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DU Welcomes Joshua Furman, First Jeanne Abrams Endowed Director of the Rocky Mountain Jewish Historical Society

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Emma Atkinson

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Headshot of DU professor Joshua Furman.

Joshua Furman’s journey to historic Jewish conservation began with a lecture on, of all things, potatoes.

In a European history class at Northwestern University, Furman was struck by his professor’s story of the impact of the lowly root vegetable.

“He gave a lecture about the potato, and how the potato changed the course of human civilization, because it allowed humans to be able to settle down and cultivate crops and not have to be constantly ‘hunter-gathering,’ and I went, ‘Whoa, that's what I want to do. I want to be a history professor,’” Furman recalls.

The San Antonio native is the University of Denver’s first Jeanne Abrams Endowed Director of the Rocky Mountain Jewish Historical Society (RMJHS).

And while Furman’s passion for Jewish history began as an undergrad in the Windy City, it quickly ramped up in Houston at Rice University, where he was associate director of the Program in Jewish Studies. There, Furman faced a task of mammoth proportions: salvaging decades of Jewish materials from the destruction caused by Hurricane Harvey in 2017.

“The floodwaters really devastated the whole city,” Furman says. “But, in particular, it was hard on Houston's Jewish community—a number of the synagogues and Jewish community buildings flooded. And at that time, there was no repository, no archival institution that was in place to be able to do the emergency recovery work of going into these flooded buildings and pulling out scrapbooks and photo albums and documents and things like that.”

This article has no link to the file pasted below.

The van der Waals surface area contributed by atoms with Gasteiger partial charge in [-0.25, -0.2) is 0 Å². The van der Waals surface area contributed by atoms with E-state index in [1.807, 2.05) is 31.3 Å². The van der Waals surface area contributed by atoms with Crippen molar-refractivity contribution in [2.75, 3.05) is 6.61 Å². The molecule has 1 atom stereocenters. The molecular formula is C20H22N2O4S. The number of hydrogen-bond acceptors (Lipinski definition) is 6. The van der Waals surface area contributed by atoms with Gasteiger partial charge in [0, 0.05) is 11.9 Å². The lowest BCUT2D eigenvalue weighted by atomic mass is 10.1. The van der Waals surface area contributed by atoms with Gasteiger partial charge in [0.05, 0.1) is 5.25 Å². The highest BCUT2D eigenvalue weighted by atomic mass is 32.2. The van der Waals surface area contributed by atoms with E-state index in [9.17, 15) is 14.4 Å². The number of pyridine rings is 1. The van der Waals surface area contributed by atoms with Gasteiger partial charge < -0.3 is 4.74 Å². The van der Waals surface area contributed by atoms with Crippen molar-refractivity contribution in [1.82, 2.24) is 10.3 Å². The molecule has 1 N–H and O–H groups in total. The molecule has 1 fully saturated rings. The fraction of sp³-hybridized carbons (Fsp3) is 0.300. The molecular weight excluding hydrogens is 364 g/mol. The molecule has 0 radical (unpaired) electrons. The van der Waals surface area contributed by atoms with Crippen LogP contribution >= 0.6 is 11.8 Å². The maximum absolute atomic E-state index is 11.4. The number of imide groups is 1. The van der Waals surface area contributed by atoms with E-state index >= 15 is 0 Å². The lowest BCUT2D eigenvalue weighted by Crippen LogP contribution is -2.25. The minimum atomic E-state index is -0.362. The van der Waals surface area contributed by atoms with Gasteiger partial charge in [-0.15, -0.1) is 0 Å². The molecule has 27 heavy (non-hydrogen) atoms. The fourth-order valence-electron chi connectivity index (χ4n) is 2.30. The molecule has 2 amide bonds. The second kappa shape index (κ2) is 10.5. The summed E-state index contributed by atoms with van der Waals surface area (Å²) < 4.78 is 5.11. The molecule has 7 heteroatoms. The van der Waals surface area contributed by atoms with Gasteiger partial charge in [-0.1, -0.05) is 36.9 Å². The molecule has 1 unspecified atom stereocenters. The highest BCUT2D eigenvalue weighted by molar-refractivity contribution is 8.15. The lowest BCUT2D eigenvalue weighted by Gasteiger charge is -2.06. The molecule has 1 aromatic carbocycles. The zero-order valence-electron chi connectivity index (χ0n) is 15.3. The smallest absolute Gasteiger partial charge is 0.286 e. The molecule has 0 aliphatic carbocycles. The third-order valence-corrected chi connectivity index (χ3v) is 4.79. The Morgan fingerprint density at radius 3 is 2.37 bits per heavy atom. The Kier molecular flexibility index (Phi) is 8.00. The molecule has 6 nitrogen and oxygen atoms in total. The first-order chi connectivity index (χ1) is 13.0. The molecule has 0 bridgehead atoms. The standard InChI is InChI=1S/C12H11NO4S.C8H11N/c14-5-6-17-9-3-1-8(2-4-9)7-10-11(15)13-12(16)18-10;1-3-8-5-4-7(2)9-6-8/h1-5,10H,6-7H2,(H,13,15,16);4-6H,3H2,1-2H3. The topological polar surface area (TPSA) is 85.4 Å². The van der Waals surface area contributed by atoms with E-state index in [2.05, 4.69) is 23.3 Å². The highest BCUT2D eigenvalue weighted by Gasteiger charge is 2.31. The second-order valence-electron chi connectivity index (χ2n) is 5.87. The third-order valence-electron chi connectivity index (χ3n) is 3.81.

He took it upon himself to ensure the recovery and continued survival of those scrapbooks, photo albums and documents, founding the Houston Jewish History Archive at Rice.

Furman, who has his PhD in modern Jewish history from the University of Maryland, says he used to banter with his father, a medical doctor, about the differences in their respective doctoral degrees—there’s “no such thing” as a historical emergency, he used to joke. But, as it turns out, he was wrong.

“The task of preserving the history of a community—of a neighborhood—is actually quite urgent in the case of Houston, because of natural disaster and climate change,” Furman explains. “But even absent those factors, change is so constant. Memory is fleeting.”

Furman is following in the footsteps of Jeanne Abrams, who lent her name to the title of Furman’s new position. Abrams worked for DU for more than 40 years as a history professor, director of the Beck Archives and director of the RMJHS, housed within the University’s Center for Judaic Studies. Abrams retired from the University in early 2024.

“I'm literally following a legend,” Furman says of Abrams. “[She] created such an incredible foundation, both in terms of the collections that are in the Beck Archives and the way that those collections are accessed by students here DU, to scholars working on Jewish history, Colorado history, et cetera. It really is going to be a tough act to follow. But I'm excited by the challenge.”

Furman’s aspirations for his time at DU include modernizing the University’s collections and expand RMJHS’ digital footprint.

“I'm used to the challenge of creating something out of nothing,” he says. “Here, the challenge and the exciting opportunity is to take on something where the foundation is really strong, and to move it into the 21st century and make it both appealing and accessible for younger generations.”

Another exciting aspect of his new position, Furman says, is the chance to highlight the breadth of influence that the Jewish people have had on the Mountain West.

“Jews contributed, as Jeanne has shown, significantly to Denver and Colorado in terms of its politics, its culture, its economy, its philanthropic landscape, its medical landscape, creating National Jewish Hospital and the Jewish Consumptive Relief Society,” he says.

Furman says he wants to give students the opportunity to interact with Jewish history in a multitude of ways.

“I took this job to transform Denver into a major intellectual hub for the study of the American Jewish experience,” he says. “That’s what I've come here to do. So we'll be bringing scholars to Denver to interact with our students and faculty and community members; we’ll be hosting conferences and symposia on issues related to the Jewish experience in Colorado and the West; and hopefully leading the conversation on the various issues that are front and center in terms of American Jewish history in our current home.”